Cuban Ángela Álvarez, 95, won the Latin Grammy for Best New Artist and brought an auditorium packed with artists to tears this past Thursday in Las Vegas with her thank you message: “It’s never too late.” Álvarez conquered the coveted gramophone in a tie with the Mexican Silvana Estrada, praised for her heartbreaking album “Marchita”.
“To those who have dreams, although life is difficult, there is always a way out. And with faith and love, you can achieve it, I promise you,” said Álvarez, who climbed to the podium of the Michelob Ultra arena accompanied by her grandson, the composer Carlos Jose Alvarez. The US-based Cuban debuted before an audience in her late 90s, and is garnering plaudits with her first album, but her relationship with music dates back decades.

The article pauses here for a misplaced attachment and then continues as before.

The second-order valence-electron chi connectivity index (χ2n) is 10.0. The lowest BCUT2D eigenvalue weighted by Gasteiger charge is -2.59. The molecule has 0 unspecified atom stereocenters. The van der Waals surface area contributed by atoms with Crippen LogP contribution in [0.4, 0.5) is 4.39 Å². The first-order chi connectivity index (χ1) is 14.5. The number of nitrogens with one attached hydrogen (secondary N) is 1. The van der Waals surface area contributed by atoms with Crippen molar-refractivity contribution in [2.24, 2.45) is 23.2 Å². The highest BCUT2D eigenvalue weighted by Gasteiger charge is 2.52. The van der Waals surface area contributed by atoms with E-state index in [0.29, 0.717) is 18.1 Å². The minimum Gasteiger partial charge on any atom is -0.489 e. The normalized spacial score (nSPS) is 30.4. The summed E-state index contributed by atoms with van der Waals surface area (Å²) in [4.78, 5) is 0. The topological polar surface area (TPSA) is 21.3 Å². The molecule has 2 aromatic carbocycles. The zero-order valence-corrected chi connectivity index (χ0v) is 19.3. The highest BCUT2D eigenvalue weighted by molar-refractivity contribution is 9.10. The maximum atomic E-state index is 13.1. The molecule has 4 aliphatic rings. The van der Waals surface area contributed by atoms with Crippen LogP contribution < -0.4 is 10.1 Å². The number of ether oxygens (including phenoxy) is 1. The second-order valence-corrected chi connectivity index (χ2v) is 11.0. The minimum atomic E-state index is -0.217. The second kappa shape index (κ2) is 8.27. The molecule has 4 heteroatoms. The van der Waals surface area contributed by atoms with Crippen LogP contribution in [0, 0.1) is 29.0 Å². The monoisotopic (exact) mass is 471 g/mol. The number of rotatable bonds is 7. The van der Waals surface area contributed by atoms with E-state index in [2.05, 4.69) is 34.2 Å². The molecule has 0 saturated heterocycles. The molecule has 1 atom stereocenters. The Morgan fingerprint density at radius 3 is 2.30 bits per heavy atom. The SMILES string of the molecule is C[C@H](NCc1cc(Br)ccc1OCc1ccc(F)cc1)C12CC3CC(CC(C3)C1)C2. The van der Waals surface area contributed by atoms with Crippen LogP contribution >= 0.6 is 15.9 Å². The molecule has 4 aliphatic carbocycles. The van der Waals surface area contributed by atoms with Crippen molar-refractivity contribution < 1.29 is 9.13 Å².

A prolonged dream
Her dream of becoming a singer, which began when she was a teenager in her native Cuba, was interrupted by family challenges, and then by the political and social situation in her country with the rise of Fidel Castro to power in the late 1950s.
Years after reestablishing herself with his family in the United States, her grandson decided to record his songs and produced the first musical work to be recognized by the Latin Recording Academy.
“I would like to thank the Academy and everyone who has helped me get to this moment,” said Álvarez, who read her speech on a small sheet of paper with a smile. The singer dedicated the gramophone to her family and to actor Andy Garcia, producer of “Miss Angela,” a documentary released last year about her life.
To my beloved homeland
Álvarez reserved a separate line for his grandson, who did not stop smiling at her side: “He was the one who helped me get here.” Finally, she dedicated the award to her country. “To my beloved homeland Cuba, which I will never be able to forget.”